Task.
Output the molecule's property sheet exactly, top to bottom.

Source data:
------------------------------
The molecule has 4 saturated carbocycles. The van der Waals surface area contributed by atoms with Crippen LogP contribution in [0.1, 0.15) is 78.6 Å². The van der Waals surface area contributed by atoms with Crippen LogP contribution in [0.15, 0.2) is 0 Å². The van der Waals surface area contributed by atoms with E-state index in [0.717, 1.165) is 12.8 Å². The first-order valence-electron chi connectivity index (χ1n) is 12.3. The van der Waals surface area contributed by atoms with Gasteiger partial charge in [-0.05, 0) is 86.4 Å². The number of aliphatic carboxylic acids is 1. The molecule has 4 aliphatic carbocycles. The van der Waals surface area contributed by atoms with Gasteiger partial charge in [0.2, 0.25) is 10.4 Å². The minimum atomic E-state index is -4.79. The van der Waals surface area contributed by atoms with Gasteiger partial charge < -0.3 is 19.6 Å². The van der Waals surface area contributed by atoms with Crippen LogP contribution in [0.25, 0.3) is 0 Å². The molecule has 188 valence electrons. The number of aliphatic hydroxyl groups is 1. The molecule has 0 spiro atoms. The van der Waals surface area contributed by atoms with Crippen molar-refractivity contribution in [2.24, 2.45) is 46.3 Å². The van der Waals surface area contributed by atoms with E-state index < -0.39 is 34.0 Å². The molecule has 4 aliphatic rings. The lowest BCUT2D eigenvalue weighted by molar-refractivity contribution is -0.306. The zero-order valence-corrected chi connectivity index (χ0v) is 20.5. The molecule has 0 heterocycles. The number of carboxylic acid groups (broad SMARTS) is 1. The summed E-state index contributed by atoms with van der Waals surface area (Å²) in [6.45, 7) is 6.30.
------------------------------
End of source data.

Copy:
The molecule has 4 saturated carbocycles. The van der Waals surface area contributed by atoms with Crippen LogP contribution in [0.1, 0.15) is 78.6 Å². The van der Waals surface area contributed by atoms with Crippen LogP contribution in [0.15, 0.2) is 0 Å². The van der Waals surface area contributed by atoms with E-state index in [0.717, 1.165) is 12.8 Å². The first-order valence-electron chi connectivity index (χ1n) is 12.3. The van der Waals surface area contributed by atoms with Gasteiger partial charge in [-0.05, 0) is 86.4 Å². The number of aliphatic carboxylic acids is 1. The molecule has 4 aliphatic carbocycles. The van der Waals surface area contributed by atoms with Gasteiger partial charge in [0.2, 0.25) is 10.4 Å². The minimum atomic E-state index is -4.79. The van der Waals surface area contributed by atoms with Gasteiger partial charge < -0.3 is 19.6 Å². The van der Waals surface area contributed by atoms with Crippen LogP contribution in [0.25, 0.3) is 0 Å². The molecule has 188 valence electrons. The number of aliphatic hydroxyl groups is 1. The molecule has 0 spiro atoms. The van der Waals surface area contributed by atoms with Crippen molar-refractivity contribution in [2.24, 2.45) is 46.3 Å². The van der Waals surface area contributed by atoms with E-state index < -0.39 is 34.0 Å². The molecule has 4 aliphatic rings. The lowest BCUT2D eigenvalue weighted by molar-refractivity contribution is -0.306. The zero-order valence-corrected chi connectivity index (χ0v) is 20.5. The molecule has 0 heterocycles. The number of carboxylic acid groups (broad SMARTS) is 1. The summed E-state index contributed by atoms with van der Waals surface area (Å²) in [6.45, 7) is 6.30.